A lot of the commentary on “Insidious” discusses the film as a grab-bag of recent horror tropes – and the good ones, like FT’s own by Mark Bell, don’t condemn the film for it. The film throws out shocks that many filmmakers would be wary of, such as an edit revealing a haunt’s appearance for a fast, shameless jolt. Of course, horror makers often fear pushing things too far, a rule even horror master Stuart Gordon has many times said he followed during “Re-Animator’s” iconic “giving head” scene. “Insidious’s” shock images, on their own, are downright goofy, but the speed of their appearance makes them into horror that’s fun and, somehow, innocent.
For me, the haunted house-styled ending is the film’s cleverest move. This climax scene takes place in a realm called The Further, The Beyond, or The Unknown – it hardly matters. When the father looking for his lost-therein son finds souls in still-life, as if in a wax museum, the film comments on horror’s artificiality without demeaning it. We fans who love thinking about the genre as much as experiencing it must revel in a sentiment from kindred spirits. And even better, we still feel death about to creep upon us.
At this point, “Insidious” still works on the surface of horror by tossing clichés in a well orchestrated attack. But the film grows most powerful when leaving the topical and reaching to the mythical roots of the genre: when the film arrives to the inner-most cave. There the otherworld-journeying father finds his son a captive of a Dark Lord who works merrily at the images we’ve been delighted with. But the film reaches down inside our fears when the boy warns dad about the monster just above them, and then says, “He’s looking!”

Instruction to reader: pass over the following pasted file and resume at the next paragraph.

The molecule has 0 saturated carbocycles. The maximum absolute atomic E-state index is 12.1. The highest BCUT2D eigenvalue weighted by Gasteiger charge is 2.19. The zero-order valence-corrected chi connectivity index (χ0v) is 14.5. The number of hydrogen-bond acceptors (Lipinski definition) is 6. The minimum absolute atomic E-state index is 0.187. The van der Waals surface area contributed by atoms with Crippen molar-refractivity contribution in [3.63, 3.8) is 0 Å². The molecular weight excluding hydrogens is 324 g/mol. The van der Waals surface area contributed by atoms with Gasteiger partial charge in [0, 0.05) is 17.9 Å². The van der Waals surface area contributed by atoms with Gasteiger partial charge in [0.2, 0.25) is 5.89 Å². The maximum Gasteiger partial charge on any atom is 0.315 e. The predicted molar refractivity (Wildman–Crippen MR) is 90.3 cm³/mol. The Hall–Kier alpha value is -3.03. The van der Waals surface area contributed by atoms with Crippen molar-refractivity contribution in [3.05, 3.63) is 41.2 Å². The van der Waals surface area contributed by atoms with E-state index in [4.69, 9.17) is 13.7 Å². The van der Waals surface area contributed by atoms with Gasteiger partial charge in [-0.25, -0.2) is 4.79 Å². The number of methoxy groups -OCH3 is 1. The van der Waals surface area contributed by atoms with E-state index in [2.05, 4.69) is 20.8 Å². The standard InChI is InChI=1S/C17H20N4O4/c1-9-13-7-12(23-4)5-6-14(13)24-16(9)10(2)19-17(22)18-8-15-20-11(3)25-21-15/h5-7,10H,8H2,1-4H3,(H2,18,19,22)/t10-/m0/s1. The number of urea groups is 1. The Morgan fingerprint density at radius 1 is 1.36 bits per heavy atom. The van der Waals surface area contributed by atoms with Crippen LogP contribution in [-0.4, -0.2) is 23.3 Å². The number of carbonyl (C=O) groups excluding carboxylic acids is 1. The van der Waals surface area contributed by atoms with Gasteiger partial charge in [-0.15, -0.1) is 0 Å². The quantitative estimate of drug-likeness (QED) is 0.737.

Of course, the moment reaches back to the universal fear of not getting caught– in youth, running past the darkness to make it safe to bed, lest the unknown threat consume you. In a universally mythical horror, “Pan’s Labyrinth,” del Toro masterfully weaves the trope into the chilling Pale Man sequence, in which the horrifying rears its head in the form of the haunt bringing his palm-borne eyes to his face. In basic film language, the moment is a ticking clock, the plot constructing a chase to drive the tension. Though the deep rooted fear brings more to the proceeds. Such a moment is in kind with “Labyrinth,” but what a fine surprise it was to find the same trope in the giddy “Insidious,” used to the same effect. It’s a case of tribute working to the top of its game. It’s horror film trickery that immerses us, once again.